The transition to electric vehicles and the need for greater energy efficiency have been highlighted in a new report on the ACT’s climate change policies.
The report from the Office of the Commissioner for Sustainability and the Environment says that while the ACT Government has achieved much in recent years it must not be complacent.
It also warns that vulnerable households must not be left behind.
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Commissioner for Sustainability and the Environment, Professor Kate Auty said now was not the time to hit the pause button.
“Every new report released on climate change implications reinforces this concern,” Professor Auty said.
“The ACT has stepped up to the challenge and achieved significant outcomes in recent years. Our reverse auctions for sourcing renewable electricity supply have been a game changer in Australia. Maintaining momentum is essential.
“Transport is the next major challenge; energy efficiency is the great opportunity. It is paramount that climate change policy supports low-income households on the journey. They cannot be left behind.”
The report urges the Government to lead the transition to electric vehicles by converting the Government fleet and buses, investing in infrastructure to support this and facilitate private use, and setting a target for electric vehicles in the ACT to guide the market.
It also recommends financial benefits for using electric vehicles such as free parking and tax incentives.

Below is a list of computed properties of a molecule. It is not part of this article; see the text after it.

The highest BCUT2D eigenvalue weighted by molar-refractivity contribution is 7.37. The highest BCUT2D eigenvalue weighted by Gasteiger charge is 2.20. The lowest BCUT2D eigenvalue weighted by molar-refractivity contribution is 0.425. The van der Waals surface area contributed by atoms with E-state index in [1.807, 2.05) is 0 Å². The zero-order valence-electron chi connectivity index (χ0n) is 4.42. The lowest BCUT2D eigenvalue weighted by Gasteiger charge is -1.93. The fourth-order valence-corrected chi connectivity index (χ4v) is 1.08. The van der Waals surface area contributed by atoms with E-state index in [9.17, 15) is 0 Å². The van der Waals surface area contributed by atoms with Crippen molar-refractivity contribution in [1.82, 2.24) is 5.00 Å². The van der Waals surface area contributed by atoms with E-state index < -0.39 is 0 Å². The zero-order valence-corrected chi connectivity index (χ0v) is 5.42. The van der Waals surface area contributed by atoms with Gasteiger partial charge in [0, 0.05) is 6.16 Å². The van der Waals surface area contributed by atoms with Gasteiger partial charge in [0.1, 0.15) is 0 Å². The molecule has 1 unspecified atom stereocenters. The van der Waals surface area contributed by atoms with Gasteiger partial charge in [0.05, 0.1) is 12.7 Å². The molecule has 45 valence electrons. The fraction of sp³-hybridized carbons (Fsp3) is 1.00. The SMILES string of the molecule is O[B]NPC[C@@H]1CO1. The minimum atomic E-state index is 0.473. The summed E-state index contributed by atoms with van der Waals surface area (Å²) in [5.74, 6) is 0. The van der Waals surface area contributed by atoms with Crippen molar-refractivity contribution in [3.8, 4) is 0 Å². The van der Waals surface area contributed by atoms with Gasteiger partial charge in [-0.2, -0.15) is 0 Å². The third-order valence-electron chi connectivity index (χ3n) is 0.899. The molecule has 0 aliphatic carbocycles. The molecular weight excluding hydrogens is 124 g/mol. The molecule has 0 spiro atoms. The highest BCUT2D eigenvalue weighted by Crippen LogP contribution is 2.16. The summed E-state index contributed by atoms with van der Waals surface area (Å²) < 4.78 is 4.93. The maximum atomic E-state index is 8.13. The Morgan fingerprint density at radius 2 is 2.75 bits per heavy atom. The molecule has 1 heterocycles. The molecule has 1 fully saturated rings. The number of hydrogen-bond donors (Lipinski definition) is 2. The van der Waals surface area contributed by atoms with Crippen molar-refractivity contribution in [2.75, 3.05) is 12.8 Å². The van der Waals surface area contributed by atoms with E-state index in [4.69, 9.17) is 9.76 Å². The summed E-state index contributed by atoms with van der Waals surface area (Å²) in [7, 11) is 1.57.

On energy efficiency, the report says new minimum standards and incentives should be developed covering residential and commercial, new and existing buildings, and owner-occupied and rental properties.
It says energy efficiency ratings need to be valid and there should be targets and benchmarks for energy productivity in buildings to encourage change in the market.
The Government should take the lead in this through its own buildings and procurement, for example minimum energy star ratings for all business accommodation bookings.
The report says that climate change mitigation and adaptation policies must be embedded and integrated across government functions.
It also says there must be more community engagement to ensure policies are understood and accepted.
“The community must be integral to the process, both in the conversation and the decisions. We must all participate and be part of the necessary actions to address climate change. This involves changing our behaviours and supporting those less fortunate,” Professor Auty said.
Climate Change Minister Shane Rattenbury tabled the report in the Legislative Assembly last Thursday.
Mr Rattenbury said that in coming months the Government will engage with the community on its next climate change strategy, including interim targets to guide the pathway to net zero emissions by at least 2050.
The ACT Government has until April 2018 to respond to the recommendations in the Commissioner’s report.
The Implementation Status Report on ACT Government’s Climate Change Policy is available at: